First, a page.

Neil Clark ventures inside University of Nottingham’s new green chemicals hub
FILL, shoot, reload. During my PhD, a single pipette injection would take about five seconds – but this is a masterclass in monotony.
“Each one of those plates represents 96 small scale experiments, and this robot can probably do the work of several PhD students in less time. More importantly, it frees the intellect of PhDs for creative problem solving.”
In the time it takes Alex Conradie to tell me this, eight pipette tips have sucked up a colourless liquid, filled eight wells of a 96-well plate, then been sent tumbling down a waste chute for replacement.
I’m trying to imagine how long those injections would have taken me – time that could have ultimately led to innovation and discovery.
“This is really going to be explosive in terms of how rapidly synthetic biology is exploited for commercial purposes,” Conradie continues.
Next, the full plate is grasped between a robotic finger and thumb, before being whisked off to an incubator in the glass housing that delimits the robot’s domain.
I pause to check the blurry photo I tried to take of this, but another experiment is already well underway. Fill, shoot, reload.
I’m here at the University of Nottingham to see the facilities of, and hear the strategic vision of its Green Chemicals Beacon (GCB). My guide, Alex Conradie, is chair in sustainable chemical processing at the university, and is leading the initiative to “re-programme” how we think about chemicals manufacture.
The GCB is one of six beacons of excellence launched by Nottingham in June this year, with others including the Future Food, Rights Lab, Propulsion Futures, and Precision Imaging Beacons. Collectively they are guided by the UN’s 17 Sustainable Development Goals.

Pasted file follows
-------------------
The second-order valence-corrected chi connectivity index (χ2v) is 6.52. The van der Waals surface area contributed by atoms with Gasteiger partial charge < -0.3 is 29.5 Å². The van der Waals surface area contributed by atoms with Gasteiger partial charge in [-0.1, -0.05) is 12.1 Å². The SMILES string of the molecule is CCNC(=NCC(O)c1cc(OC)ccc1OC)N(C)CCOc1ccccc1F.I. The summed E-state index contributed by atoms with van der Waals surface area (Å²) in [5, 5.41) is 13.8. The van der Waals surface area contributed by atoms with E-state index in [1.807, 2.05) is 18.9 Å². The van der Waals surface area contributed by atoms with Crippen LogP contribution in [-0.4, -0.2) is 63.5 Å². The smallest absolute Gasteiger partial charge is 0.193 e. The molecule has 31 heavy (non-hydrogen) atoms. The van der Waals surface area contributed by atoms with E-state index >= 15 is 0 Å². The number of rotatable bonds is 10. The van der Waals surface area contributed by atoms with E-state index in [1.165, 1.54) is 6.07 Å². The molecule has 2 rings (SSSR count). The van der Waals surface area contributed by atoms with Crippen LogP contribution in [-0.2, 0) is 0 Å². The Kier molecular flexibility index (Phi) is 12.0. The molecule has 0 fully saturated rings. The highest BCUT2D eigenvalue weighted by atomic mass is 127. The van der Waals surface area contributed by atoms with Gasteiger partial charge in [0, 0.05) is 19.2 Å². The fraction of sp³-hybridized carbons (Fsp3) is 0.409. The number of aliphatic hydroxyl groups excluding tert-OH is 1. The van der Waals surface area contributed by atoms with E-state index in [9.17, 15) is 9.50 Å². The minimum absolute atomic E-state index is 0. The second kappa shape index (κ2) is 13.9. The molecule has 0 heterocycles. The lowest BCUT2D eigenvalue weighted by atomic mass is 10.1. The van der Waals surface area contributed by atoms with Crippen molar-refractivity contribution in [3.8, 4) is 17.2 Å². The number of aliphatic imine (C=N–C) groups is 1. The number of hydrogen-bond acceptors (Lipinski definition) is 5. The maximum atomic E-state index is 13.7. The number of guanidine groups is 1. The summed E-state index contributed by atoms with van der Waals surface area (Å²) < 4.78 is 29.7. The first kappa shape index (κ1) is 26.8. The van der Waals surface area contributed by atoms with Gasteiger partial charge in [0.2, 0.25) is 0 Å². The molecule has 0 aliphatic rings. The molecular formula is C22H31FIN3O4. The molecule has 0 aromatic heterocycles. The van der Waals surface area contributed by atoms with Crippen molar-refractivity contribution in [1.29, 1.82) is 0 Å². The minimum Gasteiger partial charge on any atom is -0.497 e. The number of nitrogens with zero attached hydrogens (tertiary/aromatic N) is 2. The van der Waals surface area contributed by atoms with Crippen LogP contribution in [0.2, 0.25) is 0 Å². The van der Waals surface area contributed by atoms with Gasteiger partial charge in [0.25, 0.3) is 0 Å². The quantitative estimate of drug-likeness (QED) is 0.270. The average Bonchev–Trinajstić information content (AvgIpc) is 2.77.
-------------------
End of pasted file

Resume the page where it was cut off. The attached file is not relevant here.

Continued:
“We are looking at spearheading the transformation from a petrochemical energy-intensive economy to a more sustainable, or near carbon-neutral, bioeconomy,” Conradie tells me.
As one of three aims of the GCB, this focus plans to impact upon UN goals such as climate action and sustainable industrialisation. The other aims are to focus on carbon feedstocks derived from waste streams with minimal impact on the food value chain, and to gear research towards carbon-neutral processing with favourable life cycle analyses.
While this may sound a little idealistic, Conradie assures me that the GCB’s approach is firmly grounded in reality.
Rather than fund individual projects, Nottingham’s multi-million pound investment in the GCB is directed towards equipment, people and digital resources. This five-year project is intended to build the capability for a range of disciplines to work in unison, to accelerate the development cycle of products from carbon feedstocks.
Ultimately, the GCB is offering to “connect the dots” for collaborators, in order to realise commercial gains.
“The main aim is to have a completely integrated technology platform encompassing all of these disciplines – all the way from TRL [technology readiness level] one through to level five,” he says. “This covers the stages of development from process conceptualisation through to technology demonstration.”